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According to Elaine Aron, author of The Highly Sensitive Person, 15-20% of people are highly sensitive people (HSPs). That is a huge number: as many as 1 billion people or more on the planet!

There are different words to describe highly sensitive people. In her book, Psychotherapy And The Highly Sensitive Person, Dr. Aron says that “highly sensitive”, “sensitive: and “sensory processing sensitivity” are interchangeable words and terms for the highly sensitive trait and they are used in that way on this site.

HSPs are different in many ways:

  • they often see what others miss
  • their deep processing skills help them see a need for change, or a tipping
    point before others do. HSPs can be process oriented.
  • HSPs are holistic thinkers. They have a big picture perspective and therefore
    uniquely constructive solutions to problems.
  • HSPs are also people who notice patterns and therefore how to change them,
    contributing in important ways to the evolution of the human race.

In our highly complex world, highly sensitive people are not only important but increasingly necessary if we want a world that works. They have the ability and experience of sorting through all sorts of conflicting and complex information – a skill that our complex world needs.

HSPs are also people who notice patterns and therefore how to change them, contributing in important ways to the evolution of the human race.

The Perspective Of Highly Sensitive People

HSP sensitivity makes them empathetic toward others. As a result, highly sensitive people have a natural transpersonal perspective and a preference for collaborative processes over adversarial ones.

Highly sensitive people are natural visionaries, peacemakers, creatives and humanitarians. One of an HSP’s greatest needs is to treasure their health so that they may play their important role in human life.

HSP Biology

The highly sensitive trait is thought to be transferred through the parents genes which give a person a nervous system that takes in all the stimulus around them. The sensory processing challenges that highly sensitive people face can create chronic overstimulation and serious health problems for HSPs.

The highly sensitive person can find themselves overwhelmed or uncomfortable around:

  • bright lights
  • noise
  • uncomfortable fabrics
  • touch
  • electromagnetic devices
  • crowds
  • noisy, frenetic social situations
  • modern entertainment especially entertainment with violence.

Implications Of Highly Sensitive Biology

Since daily life requires more mental and physical processing for an HSP than others and because HSPs pick up more stimuli than others, HSPs must be mindful about the mental workload that they take on. Furthermore, because highly sensitive people are more right brained than left brained (holistic rather than compartmentalized) in their mental processing they work much harder to process the inputs of our left-brained world.

The hyperstimulated culture of the modern consumer society is difficult for HSPs because it magnifies the amount of physical and mental  processing for an HSP’s mental and physical system.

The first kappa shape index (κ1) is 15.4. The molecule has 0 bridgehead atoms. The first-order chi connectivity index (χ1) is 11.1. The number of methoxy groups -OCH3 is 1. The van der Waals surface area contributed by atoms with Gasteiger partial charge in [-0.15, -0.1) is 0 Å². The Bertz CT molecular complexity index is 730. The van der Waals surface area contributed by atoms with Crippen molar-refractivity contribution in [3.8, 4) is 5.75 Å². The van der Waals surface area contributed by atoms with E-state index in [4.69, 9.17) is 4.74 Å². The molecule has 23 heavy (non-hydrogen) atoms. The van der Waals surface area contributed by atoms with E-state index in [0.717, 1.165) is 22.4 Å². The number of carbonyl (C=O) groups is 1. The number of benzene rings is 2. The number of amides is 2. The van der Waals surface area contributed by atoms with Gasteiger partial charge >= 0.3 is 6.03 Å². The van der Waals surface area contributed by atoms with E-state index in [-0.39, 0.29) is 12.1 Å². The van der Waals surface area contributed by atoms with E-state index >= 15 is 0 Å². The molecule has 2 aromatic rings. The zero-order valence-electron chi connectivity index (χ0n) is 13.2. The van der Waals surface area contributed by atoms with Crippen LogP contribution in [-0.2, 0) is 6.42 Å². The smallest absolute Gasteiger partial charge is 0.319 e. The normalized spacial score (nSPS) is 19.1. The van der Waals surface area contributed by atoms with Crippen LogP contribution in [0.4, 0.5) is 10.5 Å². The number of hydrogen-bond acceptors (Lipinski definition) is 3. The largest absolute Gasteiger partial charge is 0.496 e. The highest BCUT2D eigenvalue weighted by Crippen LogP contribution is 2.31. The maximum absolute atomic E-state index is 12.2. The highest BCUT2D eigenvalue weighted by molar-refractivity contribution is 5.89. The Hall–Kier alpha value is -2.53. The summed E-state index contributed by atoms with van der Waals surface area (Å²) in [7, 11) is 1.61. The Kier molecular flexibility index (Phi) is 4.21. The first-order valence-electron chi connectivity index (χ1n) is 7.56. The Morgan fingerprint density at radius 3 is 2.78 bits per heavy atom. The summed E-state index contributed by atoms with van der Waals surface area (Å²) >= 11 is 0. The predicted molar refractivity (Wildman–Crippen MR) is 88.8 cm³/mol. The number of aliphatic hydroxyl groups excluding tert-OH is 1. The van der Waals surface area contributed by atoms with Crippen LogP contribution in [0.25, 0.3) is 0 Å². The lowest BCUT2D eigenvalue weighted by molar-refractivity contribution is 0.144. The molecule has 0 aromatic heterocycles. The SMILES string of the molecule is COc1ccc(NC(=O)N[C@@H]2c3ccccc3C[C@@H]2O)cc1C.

Highly sensitive people have to develop an approach to all forms of stimulus that lets them function in an optimal way. Otherwise the highly sensitive person can become ill and dysfunctional.

Highly Sensitive People And Stress

In 1999, the groundbreaking work of Elaine Aron raised awareness of the highly sensitive person as a different type of person.

Unfortunately many people do not yet self identify as an HSP, since knowledge about HSPs is still new.

As a result, many highly sensitive people suffer for many years if not all of their lives, trying to fit into a culture that does not recognize them or provide the support or treatment they need.

Long term unacknowledged needs for HSPs can lead to additional stress and contribute to immune and other
disorders.

What this difference in arousability means is that you notice levels of
stimulation that go unobserved by others. This is true whether we are talking
about subtle sounds, sights, or physical sensations like pain… Elaine Aron, The Highly Sensitive Person

Other Sensitives

Dr. Aron’s work is foundational for understanding the highly sensitive person. Others are researching different aspects of sensitivity as well.

Dr. Michael Smith in his Empath’s Toolkit estimates that roughly 25% of highly sensitive people are empaths: people who are always on to the energy of others as he describes it. David Richey is one of the researchers in this area of sensitivity. He developed a lengthy questionnaire to understand the anomalously sensitive person, his name for the empath characteristics he investigated as detailed in his book, The H.I.S.S. of the A.S.P. Understanding the Anomalously Sensitive Person. David’s research is focused on empath and psychic experiences of sensitive people. His work explores the brain and biochemical anomalies of the anomalously sensitive as well as some of the unique talents and the complex biology of these sensitives. His important research has also detailed some genetic and stress disorders that can affect some sensitive people.

HSP Health Challenge

A thorough understanding of what it means to be a sensitive person along with a good plan for handling the demands of a sensitive, overtaxed nervous system is the beginning of quality of life for the highly sensitive person.